While some people believe that teachers spend their summers lounging on the beach all day, the truth is that great educators are using much of their time away from school to revise their curriculum for the upcoming year. June and July are when educators attend conferences, plan new learning activities for their students, and reflect on ways they can improve their practice. In other words, summer isn’t just a break.
This is true for administrators, too.
Just as teachers spend the summer planning for their students, great administrators thoroughly prepare for the return of their colleagues. This includes ensuring that facilities are clean, courses are scheduled correctly in the student information system, and partnerships and resources are in place that can support teaching and learning.
So, what can administrators do during the summer to prepare for one of their chief responsibilities, evaluating staff, and providing actionable feedback?
1. Review state and district requirements for teacher evaluation.
Every state has a different approach to staff evaluations, and like so many aspects of the profession, requirements are frequently changing. Set aside an hour to review the observation and evaluation processes that are non-negotiable, and consider how you can make this process as meaningful and beneficial as possible.
2. Establish an observation and evaluation schedule.
Working with other evaluators in your district or building, establish an observation and evaluation schedule. Will you observe teachers once each quarter? Will these observations be announced or unannounced? Will new teachers receive more observations than veterans? How often will formal evaluations be provided? Answering these questions and taking the time to schedule these commitments will provide clarity and direction for the evaluation team at the start of the year.
3. Select the right tools.
As you consider which tools to use during your evaluation process, think about the ultimate goal: providing actionable feedback to teachers that empowers them to improve their practice. This means that the collection and rating of evidence should be transparent between the evaluator and the teacher, and a tool should serve as a platform for dialogue. What goals have been identified by the teacher for improvement? How can the administrator support achievement of these goals? What resources would the administrator like the teacher to review? What aspects of the observation merit further discussion? A great evaluations platform should allow the responses to these questions to be captured in one place.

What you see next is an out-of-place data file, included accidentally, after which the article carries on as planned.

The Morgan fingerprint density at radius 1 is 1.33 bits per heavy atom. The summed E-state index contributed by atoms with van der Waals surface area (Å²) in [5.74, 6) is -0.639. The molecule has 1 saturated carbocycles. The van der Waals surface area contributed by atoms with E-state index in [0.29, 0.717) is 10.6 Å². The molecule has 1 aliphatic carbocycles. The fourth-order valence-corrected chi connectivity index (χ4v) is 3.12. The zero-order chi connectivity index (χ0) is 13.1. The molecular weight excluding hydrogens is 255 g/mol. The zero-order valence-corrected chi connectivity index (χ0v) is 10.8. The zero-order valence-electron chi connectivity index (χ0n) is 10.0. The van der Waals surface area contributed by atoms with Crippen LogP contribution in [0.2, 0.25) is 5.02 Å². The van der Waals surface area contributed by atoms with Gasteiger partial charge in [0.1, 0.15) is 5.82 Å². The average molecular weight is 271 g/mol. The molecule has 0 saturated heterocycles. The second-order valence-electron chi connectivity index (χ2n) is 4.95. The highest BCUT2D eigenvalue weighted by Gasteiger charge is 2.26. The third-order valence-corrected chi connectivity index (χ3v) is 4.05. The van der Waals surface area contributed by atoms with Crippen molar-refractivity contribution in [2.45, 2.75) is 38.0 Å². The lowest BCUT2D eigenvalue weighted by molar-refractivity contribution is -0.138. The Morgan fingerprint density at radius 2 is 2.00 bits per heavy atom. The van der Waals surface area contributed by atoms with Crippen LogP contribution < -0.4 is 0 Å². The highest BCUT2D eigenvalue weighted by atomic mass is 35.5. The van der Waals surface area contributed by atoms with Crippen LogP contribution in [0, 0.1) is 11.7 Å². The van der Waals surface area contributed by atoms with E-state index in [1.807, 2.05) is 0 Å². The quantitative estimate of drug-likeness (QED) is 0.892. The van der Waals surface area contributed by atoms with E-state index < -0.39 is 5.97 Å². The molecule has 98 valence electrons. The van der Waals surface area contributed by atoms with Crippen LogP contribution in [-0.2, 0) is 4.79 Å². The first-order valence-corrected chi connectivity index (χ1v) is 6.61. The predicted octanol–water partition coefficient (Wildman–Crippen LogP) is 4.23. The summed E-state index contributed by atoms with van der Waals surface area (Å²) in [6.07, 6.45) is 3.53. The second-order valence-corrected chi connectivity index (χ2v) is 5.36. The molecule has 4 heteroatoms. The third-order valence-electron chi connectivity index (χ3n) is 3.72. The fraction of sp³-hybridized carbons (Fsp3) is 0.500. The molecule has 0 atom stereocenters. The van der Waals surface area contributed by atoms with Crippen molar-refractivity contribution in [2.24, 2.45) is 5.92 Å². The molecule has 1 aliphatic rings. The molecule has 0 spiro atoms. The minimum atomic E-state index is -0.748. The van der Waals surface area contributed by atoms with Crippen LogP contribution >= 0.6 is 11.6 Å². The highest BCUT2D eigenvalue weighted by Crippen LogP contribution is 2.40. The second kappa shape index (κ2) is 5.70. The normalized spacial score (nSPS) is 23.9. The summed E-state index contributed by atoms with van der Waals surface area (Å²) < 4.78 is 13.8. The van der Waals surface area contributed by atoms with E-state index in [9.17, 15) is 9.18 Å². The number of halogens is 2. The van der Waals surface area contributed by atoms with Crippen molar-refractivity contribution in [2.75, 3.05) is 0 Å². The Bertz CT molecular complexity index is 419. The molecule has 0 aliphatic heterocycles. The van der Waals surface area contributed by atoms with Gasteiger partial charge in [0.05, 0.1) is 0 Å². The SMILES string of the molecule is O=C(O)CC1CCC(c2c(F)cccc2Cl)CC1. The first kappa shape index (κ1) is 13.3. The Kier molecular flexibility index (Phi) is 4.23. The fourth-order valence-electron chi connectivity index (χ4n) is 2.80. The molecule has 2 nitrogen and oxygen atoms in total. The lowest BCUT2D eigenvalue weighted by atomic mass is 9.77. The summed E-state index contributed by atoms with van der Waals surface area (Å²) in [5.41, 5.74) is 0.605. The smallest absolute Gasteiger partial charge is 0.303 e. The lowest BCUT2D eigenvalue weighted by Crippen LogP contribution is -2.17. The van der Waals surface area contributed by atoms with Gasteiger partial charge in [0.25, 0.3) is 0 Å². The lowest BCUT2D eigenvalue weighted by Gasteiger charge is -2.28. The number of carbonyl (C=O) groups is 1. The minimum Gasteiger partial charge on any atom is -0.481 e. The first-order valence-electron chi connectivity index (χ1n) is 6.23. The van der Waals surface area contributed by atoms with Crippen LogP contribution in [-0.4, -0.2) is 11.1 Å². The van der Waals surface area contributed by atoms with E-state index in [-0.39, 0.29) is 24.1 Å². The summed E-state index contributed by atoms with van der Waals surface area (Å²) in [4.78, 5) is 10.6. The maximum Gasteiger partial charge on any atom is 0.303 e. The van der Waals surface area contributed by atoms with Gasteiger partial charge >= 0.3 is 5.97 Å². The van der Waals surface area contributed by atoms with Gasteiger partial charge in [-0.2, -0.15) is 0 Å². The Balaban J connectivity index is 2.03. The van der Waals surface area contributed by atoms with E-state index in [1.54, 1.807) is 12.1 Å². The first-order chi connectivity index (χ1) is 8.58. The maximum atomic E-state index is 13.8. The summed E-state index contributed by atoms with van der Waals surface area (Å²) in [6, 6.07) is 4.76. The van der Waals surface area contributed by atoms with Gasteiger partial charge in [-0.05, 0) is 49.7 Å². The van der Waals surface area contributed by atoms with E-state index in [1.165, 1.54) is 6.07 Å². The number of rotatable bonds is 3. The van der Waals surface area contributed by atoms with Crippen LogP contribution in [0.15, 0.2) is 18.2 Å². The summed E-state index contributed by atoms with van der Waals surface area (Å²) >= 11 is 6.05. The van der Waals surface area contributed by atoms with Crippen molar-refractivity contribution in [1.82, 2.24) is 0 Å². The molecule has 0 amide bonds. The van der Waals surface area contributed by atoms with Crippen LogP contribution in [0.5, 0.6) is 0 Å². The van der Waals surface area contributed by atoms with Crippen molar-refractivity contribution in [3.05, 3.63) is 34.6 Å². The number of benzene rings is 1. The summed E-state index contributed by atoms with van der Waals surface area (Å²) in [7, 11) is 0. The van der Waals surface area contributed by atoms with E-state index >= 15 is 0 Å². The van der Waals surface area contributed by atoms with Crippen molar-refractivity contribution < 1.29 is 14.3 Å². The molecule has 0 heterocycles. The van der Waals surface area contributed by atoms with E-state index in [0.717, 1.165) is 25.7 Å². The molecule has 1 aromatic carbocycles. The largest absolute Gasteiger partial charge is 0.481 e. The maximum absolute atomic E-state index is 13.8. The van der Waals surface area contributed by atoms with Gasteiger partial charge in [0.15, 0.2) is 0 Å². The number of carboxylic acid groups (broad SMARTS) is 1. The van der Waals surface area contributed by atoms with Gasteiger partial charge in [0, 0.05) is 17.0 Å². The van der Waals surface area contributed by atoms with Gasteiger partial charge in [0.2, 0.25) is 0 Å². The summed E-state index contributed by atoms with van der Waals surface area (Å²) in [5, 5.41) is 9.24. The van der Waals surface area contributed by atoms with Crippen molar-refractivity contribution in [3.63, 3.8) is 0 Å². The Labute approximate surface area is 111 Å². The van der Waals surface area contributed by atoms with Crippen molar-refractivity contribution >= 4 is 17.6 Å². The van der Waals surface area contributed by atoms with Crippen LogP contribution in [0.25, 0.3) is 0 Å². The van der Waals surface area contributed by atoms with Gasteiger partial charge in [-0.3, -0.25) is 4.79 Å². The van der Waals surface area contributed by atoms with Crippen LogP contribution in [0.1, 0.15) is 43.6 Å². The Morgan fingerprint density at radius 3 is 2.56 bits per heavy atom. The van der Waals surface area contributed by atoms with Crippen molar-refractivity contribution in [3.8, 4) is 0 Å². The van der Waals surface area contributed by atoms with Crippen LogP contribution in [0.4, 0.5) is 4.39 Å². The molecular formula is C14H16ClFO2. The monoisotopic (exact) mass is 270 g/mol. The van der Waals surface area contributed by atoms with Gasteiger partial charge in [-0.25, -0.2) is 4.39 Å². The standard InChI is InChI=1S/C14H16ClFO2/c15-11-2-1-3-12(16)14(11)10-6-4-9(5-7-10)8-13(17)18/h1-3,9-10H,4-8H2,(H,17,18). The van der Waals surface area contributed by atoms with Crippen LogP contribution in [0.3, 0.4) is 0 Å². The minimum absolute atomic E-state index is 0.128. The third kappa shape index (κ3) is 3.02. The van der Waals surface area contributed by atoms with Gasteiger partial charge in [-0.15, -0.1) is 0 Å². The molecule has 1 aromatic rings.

4. Develop a communication plan.
Teachers sincerely appreciate when administrators tell them what’s coming up. The simple act of communicating the observation and evaluation schedule, except for unannounced observations, conveys that the administrator believes the evaluation process is important.
5. Invite feedback before the process begins.
Before the first set of observations occur, invite staff to share any thoughts or concerns they have about the process. Even highly effective teachers who are exceptional at self-reflection can be intimidated by the idea of an administrator visiting their room. Offering an optional before-school or after-school chat could avoid future frustration and increase mutual investment in the process.
6. Provide resources and learning opportunities.
Making teachers feel supported is crucial for effective administrators. What resources can you purchase or find that your teachers might find useful? How can you model instructional strategies during beginning-of-the-year staff meetings? Will teachers be provided a budget for self-directed professional development? As often as possible, find ways to provide resources that relate to each teacher’s areas for growth.
Administrators are responsible for a seemingly unending list of critical aspects of leading a school. Building the capacity of your colleagues is a worthy investment. By improving the skill and morale of your team, your job becomes much easier, more enjoyable, and more effective at helping everyone in the building reach their goals.
Written by Adam Jones